Professional orchestras play a lot of shows. As a player the sheer quantity can overwhelm. You get to the tail end of a season and it’s impossible to remember how it started, let alone what you played last concert series. When somebody asks what memorable shows you’ve played you inevitably draw a blank.
Luckily, a fastidious orchestra devised a plan to combat historical memory drain. The New York Philharmonic filed away info from every show — performers, programs, notes, attendance, soloists, etc. — going back to its inception in 1842. And it’s all searchable.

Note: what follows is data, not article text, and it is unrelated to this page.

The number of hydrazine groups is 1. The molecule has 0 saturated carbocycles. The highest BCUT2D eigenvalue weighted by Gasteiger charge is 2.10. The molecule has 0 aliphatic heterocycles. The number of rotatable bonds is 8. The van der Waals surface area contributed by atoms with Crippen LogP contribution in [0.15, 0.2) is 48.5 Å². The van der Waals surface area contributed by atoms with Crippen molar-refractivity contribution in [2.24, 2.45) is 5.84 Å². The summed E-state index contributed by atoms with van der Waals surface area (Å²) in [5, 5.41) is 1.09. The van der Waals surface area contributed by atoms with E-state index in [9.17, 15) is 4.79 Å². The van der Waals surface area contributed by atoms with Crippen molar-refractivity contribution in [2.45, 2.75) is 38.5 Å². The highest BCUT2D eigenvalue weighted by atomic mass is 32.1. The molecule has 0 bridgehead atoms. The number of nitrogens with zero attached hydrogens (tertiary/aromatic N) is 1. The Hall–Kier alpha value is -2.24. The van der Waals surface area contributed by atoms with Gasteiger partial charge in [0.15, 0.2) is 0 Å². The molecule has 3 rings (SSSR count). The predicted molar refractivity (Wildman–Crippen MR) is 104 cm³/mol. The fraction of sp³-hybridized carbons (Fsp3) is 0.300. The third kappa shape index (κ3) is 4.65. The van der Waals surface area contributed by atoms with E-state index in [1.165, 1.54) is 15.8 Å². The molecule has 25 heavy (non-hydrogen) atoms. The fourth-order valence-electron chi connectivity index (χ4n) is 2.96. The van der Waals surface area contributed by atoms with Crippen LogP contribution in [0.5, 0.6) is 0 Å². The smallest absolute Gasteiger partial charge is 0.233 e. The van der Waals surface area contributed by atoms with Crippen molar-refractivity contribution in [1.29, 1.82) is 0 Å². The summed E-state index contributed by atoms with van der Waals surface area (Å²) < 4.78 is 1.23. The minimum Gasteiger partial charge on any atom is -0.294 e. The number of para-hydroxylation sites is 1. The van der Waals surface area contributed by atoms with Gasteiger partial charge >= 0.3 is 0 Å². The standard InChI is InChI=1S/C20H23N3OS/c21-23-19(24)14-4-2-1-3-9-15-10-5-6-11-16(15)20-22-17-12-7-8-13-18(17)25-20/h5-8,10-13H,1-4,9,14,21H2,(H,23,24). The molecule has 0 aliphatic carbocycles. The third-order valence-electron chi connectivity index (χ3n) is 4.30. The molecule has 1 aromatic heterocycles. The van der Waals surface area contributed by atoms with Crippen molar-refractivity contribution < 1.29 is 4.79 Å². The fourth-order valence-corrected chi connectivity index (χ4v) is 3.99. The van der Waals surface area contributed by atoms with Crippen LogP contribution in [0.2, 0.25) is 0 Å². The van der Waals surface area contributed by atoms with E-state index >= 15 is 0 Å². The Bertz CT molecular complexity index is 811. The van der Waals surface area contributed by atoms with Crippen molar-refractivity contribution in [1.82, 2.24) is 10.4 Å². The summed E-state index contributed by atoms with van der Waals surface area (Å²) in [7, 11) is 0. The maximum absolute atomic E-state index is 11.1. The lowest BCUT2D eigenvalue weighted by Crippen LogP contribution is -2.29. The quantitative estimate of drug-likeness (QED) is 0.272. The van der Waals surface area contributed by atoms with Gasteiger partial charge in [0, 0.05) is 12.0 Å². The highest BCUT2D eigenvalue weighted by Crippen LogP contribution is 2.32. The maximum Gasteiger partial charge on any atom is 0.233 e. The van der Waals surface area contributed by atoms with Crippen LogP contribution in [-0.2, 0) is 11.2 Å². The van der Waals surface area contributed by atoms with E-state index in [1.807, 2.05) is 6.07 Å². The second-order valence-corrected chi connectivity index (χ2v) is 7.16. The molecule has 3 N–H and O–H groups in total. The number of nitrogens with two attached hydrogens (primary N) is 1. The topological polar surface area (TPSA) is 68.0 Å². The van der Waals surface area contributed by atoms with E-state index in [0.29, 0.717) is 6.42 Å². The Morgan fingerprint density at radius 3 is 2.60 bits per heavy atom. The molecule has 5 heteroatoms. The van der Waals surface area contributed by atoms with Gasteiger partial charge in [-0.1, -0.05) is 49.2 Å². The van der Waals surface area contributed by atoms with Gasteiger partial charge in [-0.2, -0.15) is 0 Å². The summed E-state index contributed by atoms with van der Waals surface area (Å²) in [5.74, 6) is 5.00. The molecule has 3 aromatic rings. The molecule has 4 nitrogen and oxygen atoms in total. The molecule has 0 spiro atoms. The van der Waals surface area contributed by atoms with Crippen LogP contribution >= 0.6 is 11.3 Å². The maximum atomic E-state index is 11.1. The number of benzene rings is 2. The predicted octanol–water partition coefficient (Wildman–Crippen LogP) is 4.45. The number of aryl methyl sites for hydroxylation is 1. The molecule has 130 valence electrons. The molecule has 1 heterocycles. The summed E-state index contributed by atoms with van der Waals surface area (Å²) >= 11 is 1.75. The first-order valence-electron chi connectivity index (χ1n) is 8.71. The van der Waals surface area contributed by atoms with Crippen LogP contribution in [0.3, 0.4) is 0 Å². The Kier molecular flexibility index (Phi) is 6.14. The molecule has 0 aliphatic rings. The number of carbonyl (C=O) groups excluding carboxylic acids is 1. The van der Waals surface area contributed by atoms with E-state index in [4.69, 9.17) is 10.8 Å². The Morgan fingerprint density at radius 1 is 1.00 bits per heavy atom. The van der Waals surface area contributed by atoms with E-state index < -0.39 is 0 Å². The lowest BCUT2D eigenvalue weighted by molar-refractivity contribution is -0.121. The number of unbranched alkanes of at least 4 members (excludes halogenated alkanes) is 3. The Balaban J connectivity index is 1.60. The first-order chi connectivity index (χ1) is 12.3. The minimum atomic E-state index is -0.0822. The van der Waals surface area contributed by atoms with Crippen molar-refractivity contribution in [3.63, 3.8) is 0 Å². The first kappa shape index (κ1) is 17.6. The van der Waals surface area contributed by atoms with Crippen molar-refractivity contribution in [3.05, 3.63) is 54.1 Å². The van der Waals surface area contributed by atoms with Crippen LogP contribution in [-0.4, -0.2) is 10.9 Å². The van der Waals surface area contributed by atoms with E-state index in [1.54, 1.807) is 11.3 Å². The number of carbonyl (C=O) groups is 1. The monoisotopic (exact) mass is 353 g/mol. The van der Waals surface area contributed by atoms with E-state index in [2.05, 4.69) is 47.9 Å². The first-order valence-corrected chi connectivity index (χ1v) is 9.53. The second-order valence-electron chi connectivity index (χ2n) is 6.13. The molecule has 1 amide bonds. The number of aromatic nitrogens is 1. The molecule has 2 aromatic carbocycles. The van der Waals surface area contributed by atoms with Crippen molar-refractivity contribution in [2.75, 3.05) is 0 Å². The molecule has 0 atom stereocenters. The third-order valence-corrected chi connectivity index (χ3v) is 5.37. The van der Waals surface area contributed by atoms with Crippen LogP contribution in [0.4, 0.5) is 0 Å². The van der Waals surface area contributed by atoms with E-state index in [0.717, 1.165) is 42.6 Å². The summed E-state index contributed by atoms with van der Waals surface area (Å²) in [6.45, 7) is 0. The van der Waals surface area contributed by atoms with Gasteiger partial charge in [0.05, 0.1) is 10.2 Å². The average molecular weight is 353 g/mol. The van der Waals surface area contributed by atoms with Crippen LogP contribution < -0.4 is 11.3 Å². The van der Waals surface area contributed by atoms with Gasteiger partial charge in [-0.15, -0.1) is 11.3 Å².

So if I were to enter “10/23/1981” into the NYP time machine I’d see that Rafael Kubelik conducted Haydn’s Surprise Symphony, the Stravinsky Violin Concerto in D with soloist Kyung-Wha Chung, and after a boozy intermission the orchestra played Mendelssohn’s Italian Symphony. I can then search those personnel to see the other show(s) they’ve played with the orchestra.
Thanks to CDA reader Alison who tweeted me this great 538 article + podcast about the New York Phil’s database. To get your hands dirty head here.